Degradation effects in the extraction of antioxidants from birch bark using water at elevated temperature and pressure
2012 (English)In: Analytica Chimica Acta, ISSN 0003-2670, E-ISSN 1873-4324, Vol. 716, 40-48 p.Article in journal (Refereed) Published
Experiments with birch bark samples have been carried to enable a distinction between extraction and degradation effects during pressurised hot water extraction. Two samples, E80 and El 80, contained birch bark extracts obtained after extraction at 80 and 180 degrees C for up to 45 min, respectively. Two other samples, P80 and P180, were only extracted for 5 min at the two temperatures and were thereafter filtered and hydrothermally treated at 80 and 180 degrees C, respectively. During the latter treatment, samples were collected at different times to assess the stability of the extracted compounds. An offline DPPH (2,2-diphenyl-1-picrylhydrazyl) assay, as well as a high performance liquid chromatographic separation coupled to an electrochemical detector, were used to determine the antioxidant capacity of the processed samples. The results obtained with the different techniques were compared to assess the yield of the extraction and degradation processes. In addition, an online hyphenated system comprising high performance liquid chromatography coupled to diode-array; electrochemical; and tandem mass spectrometric detection (HPLC-DAD-ECD-MS/MS) was used to study the compositions of the extracts in more detail. The results for the samples processed at 80 degrees C showed that the extraction reached a steady-state already after 5 min, and that the extracted compounds were stable throughout the entire extraction process. Processing at 180 degrees C, on the other hand, gave rise to partly degraded extracts with a multitude of peaks in both the diode array and electrochemical detectors, and a higher antioxidant capacity compared to for the extracts obtained at 80 degrees C. It is concluded that HPLC-DAD-ECD is a more appropriate technique for the determination of antioxidants than the DPPH assay. The mass spectrometric results indicate that one of the extracted antioxidants, catechin, was isomerised to its diastereoisomers; (+)-catechin, (-)-catechin, (+)-epicatechin, and (-)-epicatechin.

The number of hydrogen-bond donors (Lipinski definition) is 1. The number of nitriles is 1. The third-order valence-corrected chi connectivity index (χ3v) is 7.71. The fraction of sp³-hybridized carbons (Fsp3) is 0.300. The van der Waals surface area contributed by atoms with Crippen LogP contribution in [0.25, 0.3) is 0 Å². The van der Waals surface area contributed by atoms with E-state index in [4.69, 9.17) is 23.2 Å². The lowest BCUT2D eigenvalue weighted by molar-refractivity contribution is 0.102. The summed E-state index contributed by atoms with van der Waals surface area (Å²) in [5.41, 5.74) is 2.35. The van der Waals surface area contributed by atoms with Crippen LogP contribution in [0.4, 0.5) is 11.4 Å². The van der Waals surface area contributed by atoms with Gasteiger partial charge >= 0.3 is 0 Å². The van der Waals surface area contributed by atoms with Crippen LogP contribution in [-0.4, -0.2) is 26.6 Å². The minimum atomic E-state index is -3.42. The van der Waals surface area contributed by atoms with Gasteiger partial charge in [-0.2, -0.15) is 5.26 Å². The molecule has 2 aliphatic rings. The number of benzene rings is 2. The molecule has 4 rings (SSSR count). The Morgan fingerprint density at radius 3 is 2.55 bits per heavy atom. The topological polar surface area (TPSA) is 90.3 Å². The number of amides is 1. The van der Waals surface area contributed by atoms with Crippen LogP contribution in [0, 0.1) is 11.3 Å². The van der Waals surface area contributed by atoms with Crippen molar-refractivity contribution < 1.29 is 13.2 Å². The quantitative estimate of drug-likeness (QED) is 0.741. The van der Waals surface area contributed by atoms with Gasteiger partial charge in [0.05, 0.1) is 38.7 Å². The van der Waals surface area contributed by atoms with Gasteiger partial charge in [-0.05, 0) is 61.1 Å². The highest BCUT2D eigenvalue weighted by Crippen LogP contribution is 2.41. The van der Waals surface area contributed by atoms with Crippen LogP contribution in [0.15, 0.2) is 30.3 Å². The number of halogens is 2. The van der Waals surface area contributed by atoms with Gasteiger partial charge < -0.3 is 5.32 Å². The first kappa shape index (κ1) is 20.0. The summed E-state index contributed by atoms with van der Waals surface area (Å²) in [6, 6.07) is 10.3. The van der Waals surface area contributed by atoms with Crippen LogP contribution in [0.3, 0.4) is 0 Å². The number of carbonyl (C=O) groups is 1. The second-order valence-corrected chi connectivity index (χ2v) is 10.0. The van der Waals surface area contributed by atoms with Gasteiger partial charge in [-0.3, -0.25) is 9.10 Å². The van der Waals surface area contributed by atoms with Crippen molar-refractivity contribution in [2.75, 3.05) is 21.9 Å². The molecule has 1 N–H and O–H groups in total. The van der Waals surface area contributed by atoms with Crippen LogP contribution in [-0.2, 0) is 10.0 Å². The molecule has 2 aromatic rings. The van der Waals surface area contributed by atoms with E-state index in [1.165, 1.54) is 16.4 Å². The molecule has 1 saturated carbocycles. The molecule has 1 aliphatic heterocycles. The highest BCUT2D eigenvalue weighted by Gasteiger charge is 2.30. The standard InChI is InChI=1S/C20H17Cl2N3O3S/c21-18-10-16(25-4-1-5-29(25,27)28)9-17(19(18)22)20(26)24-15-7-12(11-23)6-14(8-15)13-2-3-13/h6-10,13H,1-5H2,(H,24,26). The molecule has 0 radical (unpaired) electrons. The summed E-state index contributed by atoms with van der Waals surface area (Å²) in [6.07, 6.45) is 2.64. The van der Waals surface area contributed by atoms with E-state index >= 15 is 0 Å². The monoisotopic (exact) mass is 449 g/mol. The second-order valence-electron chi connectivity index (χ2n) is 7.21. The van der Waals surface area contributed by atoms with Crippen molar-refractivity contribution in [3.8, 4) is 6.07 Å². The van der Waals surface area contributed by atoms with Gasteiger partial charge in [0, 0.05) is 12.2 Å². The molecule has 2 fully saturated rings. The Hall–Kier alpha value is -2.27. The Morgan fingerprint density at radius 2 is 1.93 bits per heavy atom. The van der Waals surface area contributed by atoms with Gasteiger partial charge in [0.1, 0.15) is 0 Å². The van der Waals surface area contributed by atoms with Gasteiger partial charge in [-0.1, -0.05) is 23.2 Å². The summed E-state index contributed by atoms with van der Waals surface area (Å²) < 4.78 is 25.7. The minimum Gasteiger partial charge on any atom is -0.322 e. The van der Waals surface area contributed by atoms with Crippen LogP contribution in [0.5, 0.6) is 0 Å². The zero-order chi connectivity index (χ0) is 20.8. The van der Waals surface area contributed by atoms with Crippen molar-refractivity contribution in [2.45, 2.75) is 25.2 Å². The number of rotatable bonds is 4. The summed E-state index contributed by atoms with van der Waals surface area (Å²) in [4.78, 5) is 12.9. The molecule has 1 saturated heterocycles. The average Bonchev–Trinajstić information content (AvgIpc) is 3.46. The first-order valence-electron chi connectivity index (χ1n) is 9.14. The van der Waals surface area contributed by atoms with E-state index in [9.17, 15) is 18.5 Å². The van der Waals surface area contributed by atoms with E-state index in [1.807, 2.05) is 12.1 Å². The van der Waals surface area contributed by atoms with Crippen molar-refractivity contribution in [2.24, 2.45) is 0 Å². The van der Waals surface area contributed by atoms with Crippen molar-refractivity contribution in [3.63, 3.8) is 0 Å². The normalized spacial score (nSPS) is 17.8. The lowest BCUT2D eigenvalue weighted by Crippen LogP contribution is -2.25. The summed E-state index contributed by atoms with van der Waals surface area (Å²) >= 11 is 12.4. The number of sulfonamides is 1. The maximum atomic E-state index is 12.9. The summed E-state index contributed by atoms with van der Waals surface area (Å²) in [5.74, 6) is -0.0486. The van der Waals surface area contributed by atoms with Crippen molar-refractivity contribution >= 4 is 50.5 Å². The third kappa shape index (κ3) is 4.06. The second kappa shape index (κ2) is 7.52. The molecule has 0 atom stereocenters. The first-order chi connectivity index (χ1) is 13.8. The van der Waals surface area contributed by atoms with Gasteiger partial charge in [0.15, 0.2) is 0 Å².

Place, publisher, year, edition, pages
2012. Vol. 716, 40-48 p.
Degradation, Pressurised fluid extraction, Antioxidants, DPPH assay, Electrochemical detection, Diode-array detection, Tandem mass spectrometry, Elevated temperature, Birch bark
Research subject Analytical Chemistry; Chemistry with specialization in Inorganic Chemistry
IdentifiersURN: urn:nbn:se:uu:diva-132344DOI: 10.1016/j.aca.2011.04.038ISI: 000301092900008OAI: oai:DiVA.org:uu-132344DiVA: diva2:360742